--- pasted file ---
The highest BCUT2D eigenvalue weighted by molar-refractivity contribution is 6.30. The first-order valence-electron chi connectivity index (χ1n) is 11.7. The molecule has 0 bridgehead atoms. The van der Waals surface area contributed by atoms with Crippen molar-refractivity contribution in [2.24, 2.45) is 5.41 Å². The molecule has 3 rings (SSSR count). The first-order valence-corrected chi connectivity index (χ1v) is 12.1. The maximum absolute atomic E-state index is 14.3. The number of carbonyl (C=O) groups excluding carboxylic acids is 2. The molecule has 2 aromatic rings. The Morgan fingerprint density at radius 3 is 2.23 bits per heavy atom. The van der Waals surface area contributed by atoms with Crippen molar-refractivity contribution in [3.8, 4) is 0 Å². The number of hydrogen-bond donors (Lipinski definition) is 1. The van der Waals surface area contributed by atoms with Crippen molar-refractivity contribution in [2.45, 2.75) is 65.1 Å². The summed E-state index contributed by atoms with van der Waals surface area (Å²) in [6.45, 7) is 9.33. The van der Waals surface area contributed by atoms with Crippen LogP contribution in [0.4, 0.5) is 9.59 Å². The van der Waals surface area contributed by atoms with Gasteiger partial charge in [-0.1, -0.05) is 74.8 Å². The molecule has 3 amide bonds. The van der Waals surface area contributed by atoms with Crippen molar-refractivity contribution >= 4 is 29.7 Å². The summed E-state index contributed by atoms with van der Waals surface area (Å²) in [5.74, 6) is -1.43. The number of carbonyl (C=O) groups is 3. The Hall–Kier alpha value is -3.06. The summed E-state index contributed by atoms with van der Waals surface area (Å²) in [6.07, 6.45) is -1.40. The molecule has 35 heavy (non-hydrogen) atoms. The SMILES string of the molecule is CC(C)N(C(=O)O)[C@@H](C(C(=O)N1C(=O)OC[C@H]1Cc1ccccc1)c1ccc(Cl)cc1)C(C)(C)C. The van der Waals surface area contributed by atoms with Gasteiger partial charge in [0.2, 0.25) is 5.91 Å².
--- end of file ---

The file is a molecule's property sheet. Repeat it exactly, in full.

The highest BCUT2D eigenvalue weighted by molar-refractivity contribution is 6.30. The first-order valence-electron chi connectivity index (χ1n) is 11.7. The molecule has 0 bridgehead atoms. The van der Waals surface area contributed by atoms with Crippen molar-refractivity contribution in [2.24, 2.45) is 5.41 Å². The molecule has 3 rings (SSSR count). The first-order valence-corrected chi connectivity index (χ1v) is 12.1. The maximum absolute atomic E-state index is 14.3. The number of carbonyl (C=O) groups excluding carboxylic acids is 2. The molecule has 2 aromatic rings. The Morgan fingerprint density at radius 3 is 2.23 bits per heavy atom. The van der Waals surface area contributed by atoms with Crippen molar-refractivity contribution in [3.8, 4) is 0 Å². The number of hydrogen-bond donors (Lipinski definition) is 1. The van der Waals surface area contributed by atoms with Crippen molar-refractivity contribution in [2.45, 2.75) is 65.1 Å². The summed E-state index contributed by atoms with van der Waals surface area (Å²) in [6.45, 7) is 9.33. The van der Waals surface area contributed by atoms with Crippen LogP contribution in [0.4, 0.5) is 9.59 Å². The van der Waals surface area contributed by atoms with Gasteiger partial charge in [-0.1, -0.05) is 74.8 Å². The molecule has 3 amide bonds. The van der Waals surface area contributed by atoms with Crippen molar-refractivity contribution >= 4 is 29.7 Å². The summed E-state index contributed by atoms with van der Waals surface area (Å²) in [5.74, 6) is -1.43. The number of carbonyl (C=O) groups is 3. The Hall–Kier alpha value is -3.06. The summed E-state index contributed by atoms with van der Waals surface area (Å²) in [6.07, 6.45) is -1.40. The molecule has 35 heavy (non-hydrogen) atoms. The SMILES string of the molecule is CC(C)N(C(=O)O)[C@@H](C(C(=O)N1C(=O)OC[C@H]1Cc1ccccc1)c1ccc(Cl)cc1)C(C)(C)C. The van der Waals surface area contributed by atoms with Gasteiger partial charge in [0.2, 0.25) is 5.91 Å².